The picture above was taken in the beautiful mountains of western North Carolina where there is abundant water and abundant life.
Recently I spent some time home in Colorado. The winter has been very warm and dry and the landscape looks tired, lifeless. Without water desert plants will stay dormant. Plants that are not adapted to the climate will die unless someone gives them water. Anyone from a dry climate knows well the intimate relationship between water and life.
Last Sunday we read the story of Jesus’ conversation with a woman from Samaria in the Gospel of John. This is the longest recorded conversation of Jesus in any of the Gospels. And it’s with a woman! John portrays her as an ideal disciple. Our first clue is that it is “about noon.” In this gospel, time and light are symbolic. So Nicodemus, in chapter three, comes at night and remains perplexed by Jesus. The unnamed woman gradually comes to understand who Jesus is and then proclaims that truth to her village. Hence, she is an ideal disciple.
Jesus has no bucket to reach into the well, but offers the woman water. Not just any water, but living water. He knows everything about her, all the difficulties she has faced, all her sins, and all her sorrows. Because of these, he offers her salvation.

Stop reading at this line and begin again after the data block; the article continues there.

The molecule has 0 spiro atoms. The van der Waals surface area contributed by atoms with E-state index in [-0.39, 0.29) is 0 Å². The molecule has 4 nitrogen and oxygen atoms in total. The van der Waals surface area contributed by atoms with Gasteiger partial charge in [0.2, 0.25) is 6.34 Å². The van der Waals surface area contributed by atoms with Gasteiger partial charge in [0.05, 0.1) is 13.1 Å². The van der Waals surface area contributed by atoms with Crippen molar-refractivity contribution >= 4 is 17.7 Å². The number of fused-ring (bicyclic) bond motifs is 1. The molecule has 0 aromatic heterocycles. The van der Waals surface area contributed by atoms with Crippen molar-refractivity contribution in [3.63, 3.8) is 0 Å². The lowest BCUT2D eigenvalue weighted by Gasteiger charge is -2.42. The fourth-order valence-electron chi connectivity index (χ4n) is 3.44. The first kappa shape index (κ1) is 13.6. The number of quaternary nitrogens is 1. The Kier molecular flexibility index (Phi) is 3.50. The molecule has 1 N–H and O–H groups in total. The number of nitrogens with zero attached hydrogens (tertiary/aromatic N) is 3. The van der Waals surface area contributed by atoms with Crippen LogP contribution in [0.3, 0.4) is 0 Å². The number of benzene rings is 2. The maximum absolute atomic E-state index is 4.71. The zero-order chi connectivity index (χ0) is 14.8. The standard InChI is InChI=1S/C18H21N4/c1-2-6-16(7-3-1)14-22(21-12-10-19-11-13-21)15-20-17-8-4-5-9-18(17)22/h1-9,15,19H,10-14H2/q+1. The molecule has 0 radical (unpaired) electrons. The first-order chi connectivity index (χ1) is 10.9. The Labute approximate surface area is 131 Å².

Jesus said to her, “Everyone who drinks of this water will be thirsty again, but those who drink of the water that I will give them will never be thirsty. The water that I will give will become in them a spring of water gushing up to eternal life.”
Water is life and water is power.
Water sculpted this slot canyon and allowed trees to grow in the desert.
Jesus offered the woman from Samaria not just water, but a spring of water, ever flowing, always giving life and power. All she had to do was ask and then accept the gift that was offered.
Jesus offers each of us life. We only have to ask and accept the gift that is freely and lovingly offered. We all have dry periods in our spiritual lives. We need to remember the woman from Samaria and with her say, “Sir, give me this water, so that I may never be thirsty.”